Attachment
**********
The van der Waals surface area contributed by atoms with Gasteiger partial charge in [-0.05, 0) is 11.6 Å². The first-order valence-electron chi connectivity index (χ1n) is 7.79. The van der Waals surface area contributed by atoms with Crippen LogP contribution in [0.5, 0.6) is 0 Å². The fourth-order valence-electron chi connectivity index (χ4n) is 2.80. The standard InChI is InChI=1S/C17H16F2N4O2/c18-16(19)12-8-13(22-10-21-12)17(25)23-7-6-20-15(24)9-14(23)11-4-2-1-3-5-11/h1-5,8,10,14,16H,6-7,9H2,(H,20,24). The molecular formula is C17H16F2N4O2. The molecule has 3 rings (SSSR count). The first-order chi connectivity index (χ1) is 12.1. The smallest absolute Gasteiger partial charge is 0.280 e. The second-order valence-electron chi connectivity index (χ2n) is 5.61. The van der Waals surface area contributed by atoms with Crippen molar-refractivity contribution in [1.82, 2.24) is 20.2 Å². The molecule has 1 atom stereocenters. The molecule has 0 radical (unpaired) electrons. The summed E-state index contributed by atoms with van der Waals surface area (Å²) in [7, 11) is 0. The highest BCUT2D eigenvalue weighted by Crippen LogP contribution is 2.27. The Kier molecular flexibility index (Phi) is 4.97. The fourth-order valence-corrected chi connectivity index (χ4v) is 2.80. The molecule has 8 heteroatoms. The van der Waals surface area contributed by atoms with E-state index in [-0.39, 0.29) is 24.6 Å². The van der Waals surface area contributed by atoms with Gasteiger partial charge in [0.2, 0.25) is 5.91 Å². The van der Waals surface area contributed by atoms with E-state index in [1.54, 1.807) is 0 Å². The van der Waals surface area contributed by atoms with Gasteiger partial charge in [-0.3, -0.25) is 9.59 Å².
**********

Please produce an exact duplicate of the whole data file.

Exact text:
The van der Waals surface area contributed by atoms with Gasteiger partial charge in [-0.05, 0) is 11.6 Å². The first-order valence-electron chi connectivity index (χ1n) is 7.79. The van der Waals surface area contributed by atoms with Crippen LogP contribution in [0.5, 0.6) is 0 Å². The fourth-order valence-electron chi connectivity index (χ4n) is 2.80. The standard InChI is InChI=1S/C17H16F2N4O2/c18-16(19)12-8-13(22-10-21-12)17(25)23-7-6-20-15(24)9-14(23)11-4-2-1-3-5-11/h1-5,8,10,14,16H,6-7,9H2,(H,20,24). The molecular formula is C17H16F2N4O2. The molecule has 3 rings (SSSR count). The first-order chi connectivity index (χ1) is 12.1. The smallest absolute Gasteiger partial charge is 0.280 e. The second-order valence-electron chi connectivity index (χ2n) is 5.61. The van der Waals surface area contributed by atoms with Crippen molar-refractivity contribution in [1.82, 2.24) is 20.2 Å². The molecule has 1 atom stereocenters. The molecule has 0 radical (unpaired) electrons. The summed E-state index contributed by atoms with van der Waals surface area (Å²) in [7, 11) is 0. The highest BCUT2D eigenvalue weighted by Crippen LogP contribution is 2.27. The Kier molecular flexibility index (Phi) is 4.97. The fourth-order valence-corrected chi connectivity index (χ4v) is 2.80. The molecule has 8 heteroatoms. The van der Waals surface area contributed by atoms with E-state index in [-0.39, 0.29) is 24.6 Å². The van der Waals surface area contributed by atoms with Gasteiger partial charge in [0.2, 0.25) is 5.91 Å². The van der Waals surface area contributed by atoms with E-state index in [1.54, 1.807) is 0 Å². The van der Waals surface area contributed by atoms with Gasteiger partial charge in [-0.3, -0.25) is 9.59 Å².